Sebastian Horsley; cultivated eccentric image
LONDON — Self-styled dandy and British eccentric Sebastian Horsley, who found fame by having himself nailed to a cross in the Philippines, died yesterday at the age of 47.
Mr. Horsley’s dysfunctional childhood and catastrophic personal life provided the fodder for his memoir, “Dandy in the Underworld,’’ which describes his adventures in drugs, gambling, alcoholism, prostitution, and high fashion. London’s Metropolitan police did not give a cause of death, but British media reported that he had died of a suspected overdose.
Tim Fountain, who is directing a play about him at London’s Soho Theatre, said Mr. Horsley was “hard-wired for extremes.’’
“Extreme ways of living bring with them great risks as well as rewards,’’ Fountain said.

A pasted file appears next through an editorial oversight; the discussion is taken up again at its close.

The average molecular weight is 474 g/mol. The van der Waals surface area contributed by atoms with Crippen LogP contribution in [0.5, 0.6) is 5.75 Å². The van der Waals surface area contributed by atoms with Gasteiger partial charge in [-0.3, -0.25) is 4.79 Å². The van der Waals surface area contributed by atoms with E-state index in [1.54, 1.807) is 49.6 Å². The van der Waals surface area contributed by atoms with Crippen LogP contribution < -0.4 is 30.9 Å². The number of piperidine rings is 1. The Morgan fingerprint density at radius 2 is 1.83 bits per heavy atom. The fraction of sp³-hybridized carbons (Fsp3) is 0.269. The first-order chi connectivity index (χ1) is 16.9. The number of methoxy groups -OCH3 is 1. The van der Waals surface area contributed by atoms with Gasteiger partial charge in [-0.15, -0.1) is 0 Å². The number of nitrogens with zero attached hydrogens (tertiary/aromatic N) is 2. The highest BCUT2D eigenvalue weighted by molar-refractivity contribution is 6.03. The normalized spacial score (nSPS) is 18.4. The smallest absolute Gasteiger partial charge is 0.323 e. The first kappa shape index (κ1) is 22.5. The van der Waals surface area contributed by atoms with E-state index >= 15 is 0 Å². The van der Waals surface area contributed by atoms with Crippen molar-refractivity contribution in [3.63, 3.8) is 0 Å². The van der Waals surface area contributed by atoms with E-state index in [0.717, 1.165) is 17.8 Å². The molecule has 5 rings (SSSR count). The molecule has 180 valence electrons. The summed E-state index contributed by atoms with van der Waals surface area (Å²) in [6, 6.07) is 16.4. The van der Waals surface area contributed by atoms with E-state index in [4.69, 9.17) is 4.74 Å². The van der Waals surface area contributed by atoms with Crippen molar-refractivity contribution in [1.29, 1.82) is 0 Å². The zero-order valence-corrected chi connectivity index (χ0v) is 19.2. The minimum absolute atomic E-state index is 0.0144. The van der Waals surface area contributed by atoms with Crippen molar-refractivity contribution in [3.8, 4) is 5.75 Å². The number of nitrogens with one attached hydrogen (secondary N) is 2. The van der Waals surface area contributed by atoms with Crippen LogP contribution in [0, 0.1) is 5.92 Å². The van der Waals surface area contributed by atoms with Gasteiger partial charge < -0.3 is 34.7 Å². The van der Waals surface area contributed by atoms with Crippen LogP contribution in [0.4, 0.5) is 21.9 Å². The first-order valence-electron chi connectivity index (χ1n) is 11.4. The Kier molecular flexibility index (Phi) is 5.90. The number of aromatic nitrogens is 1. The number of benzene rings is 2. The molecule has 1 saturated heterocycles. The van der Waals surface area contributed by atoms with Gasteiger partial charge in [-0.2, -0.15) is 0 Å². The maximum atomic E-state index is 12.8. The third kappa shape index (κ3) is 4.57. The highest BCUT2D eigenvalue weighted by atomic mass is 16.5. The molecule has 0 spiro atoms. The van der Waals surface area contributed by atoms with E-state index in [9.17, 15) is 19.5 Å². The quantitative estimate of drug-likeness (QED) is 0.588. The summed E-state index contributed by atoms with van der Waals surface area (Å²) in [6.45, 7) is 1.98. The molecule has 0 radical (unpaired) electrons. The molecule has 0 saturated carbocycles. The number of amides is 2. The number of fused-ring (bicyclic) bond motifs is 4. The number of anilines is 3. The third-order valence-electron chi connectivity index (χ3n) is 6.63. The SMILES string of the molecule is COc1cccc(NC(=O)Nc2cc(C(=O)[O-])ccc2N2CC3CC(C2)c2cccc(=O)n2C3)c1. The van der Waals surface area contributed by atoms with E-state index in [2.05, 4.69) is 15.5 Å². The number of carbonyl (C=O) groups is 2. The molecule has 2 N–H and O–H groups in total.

The elder son of millionaire Nicholas Horsley described a childhood full of “atheism, alcoholism, and insanity.’’ Modeling himself on Lord Byron and Oscar Wilde, he was memorably pictured wearing a top hat, velvet coat, and bright red nail polish against the backdrop of an apartment packed with human skulls (“I wanted to collect something, just not stamps,’’ he told one recent interviewer).
Mr. Horsley is perhaps best known for a bungled attempt to have himself crucified in the Philippines in 2000 as part of an art project, one that almost ended in disaster when his foot support broke, nearly ripping his hands apart. But notoriety does not necessarily bring wealth, and Mr. Horsley often complained of being broke, quipping that he had invested most of his money in drugs and prostitutes — and squandered the rest.
Mr. Horsley’s open drug use was one of the reasons he was barred from entering the United States on grounds of “moral turpitude’’ in 2008. But he took the ban in good humor, saying in an interview: “My one concession to American sensibilities was to remove my nail polish. I thought that would get me through.’’